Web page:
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Ethics watchdog files complaint over Amash Tweet


A government ethics watchdog says it has filed a complaint with the Office of Congressional Ethics against congressman Justin Amash and White House Director of Social Media Dan Scavino over a twitter feud.

It all started with a Tweet—On April 1, Scavino tweeted that Amash was “a liability,” then called for #TrumpTrain--and this is the sticking point for him--for the Trump Train to defeat Amash in the primary. To which Amash replied tweeting “Bring it on. I’ll always stand up for liberty, the Constitution & Americans of every background.” But, in the last line of the tweet he typed “you can help here:” and added a link to his contribution page.

“There’s pretty strict rules in place that you’re not allowed to use anything official to benefit your campaign or raise money for it.”

That’s Jordan Libowitz from Citizens for Responsibility and ethics in Washington also known as CREW, they posted a statement on Tuesday April 4 saying they had filed complaints with the Office of Congressional Ethics, also known as the OCE, and the Office of Special Council.

A spokesperson for Rep. Amash said “House rules govern the use of congressional resources, and @justinamash is Rep. Amash’s personal account. It does not use any office or taxpayer resources, nor can his staff access the account.”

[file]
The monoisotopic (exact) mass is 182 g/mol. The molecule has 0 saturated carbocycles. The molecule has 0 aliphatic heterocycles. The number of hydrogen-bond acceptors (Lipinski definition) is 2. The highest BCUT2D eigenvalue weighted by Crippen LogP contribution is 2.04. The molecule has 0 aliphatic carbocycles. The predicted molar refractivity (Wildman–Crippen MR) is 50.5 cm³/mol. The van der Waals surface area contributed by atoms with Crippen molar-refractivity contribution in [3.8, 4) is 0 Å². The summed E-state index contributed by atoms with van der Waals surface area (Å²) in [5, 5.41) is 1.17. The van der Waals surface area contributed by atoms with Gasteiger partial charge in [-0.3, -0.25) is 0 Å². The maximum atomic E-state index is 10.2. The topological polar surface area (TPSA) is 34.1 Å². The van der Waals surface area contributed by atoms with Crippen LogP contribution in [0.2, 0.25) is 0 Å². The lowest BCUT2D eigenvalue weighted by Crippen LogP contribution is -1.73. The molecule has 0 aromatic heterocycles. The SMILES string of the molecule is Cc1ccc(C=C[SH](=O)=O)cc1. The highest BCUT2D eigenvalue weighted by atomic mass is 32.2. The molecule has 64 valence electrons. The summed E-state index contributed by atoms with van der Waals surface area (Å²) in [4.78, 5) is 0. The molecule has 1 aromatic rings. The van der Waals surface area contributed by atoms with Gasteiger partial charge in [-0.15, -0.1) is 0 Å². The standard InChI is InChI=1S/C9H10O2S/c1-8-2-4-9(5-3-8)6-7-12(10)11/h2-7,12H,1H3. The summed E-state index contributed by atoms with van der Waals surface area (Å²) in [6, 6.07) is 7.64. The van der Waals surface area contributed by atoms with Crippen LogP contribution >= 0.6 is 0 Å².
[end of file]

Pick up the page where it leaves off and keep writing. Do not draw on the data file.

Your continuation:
Libowitz however doesn’t buy that argument.

Credit WGVU
Tweet from White House Director of Social Media, Dan Scavino, calling for political action against Rep. Justin Amash

“@justinamash account often talks about legislation and identifies him as a member of congress, so it is clearly being used for official business.”

If that is the case, then Amash would be in violation of House Ethics rules for social media. But for now the complaints with the OCE and it will lead to a review process that can take nearly three months. Their investigation will go to the Standards Committee, which is it’s own lengthy process. 

Mariano Avila is WGVU's inclusion reporter. He has made a career of bringing voices from the margins to those who need to hear them. Over the course of his career, Mariano has written for major papers in English and Spanish, published in magazines, worked in broadcast, and produced short films, commercials, and nonprofit campaigns. He also briefly served at a foreign consulate, organized for international human rights efforts and has done considerable work connecting marginalized people to religious, educational, and nonprofit institutions through the power of story.
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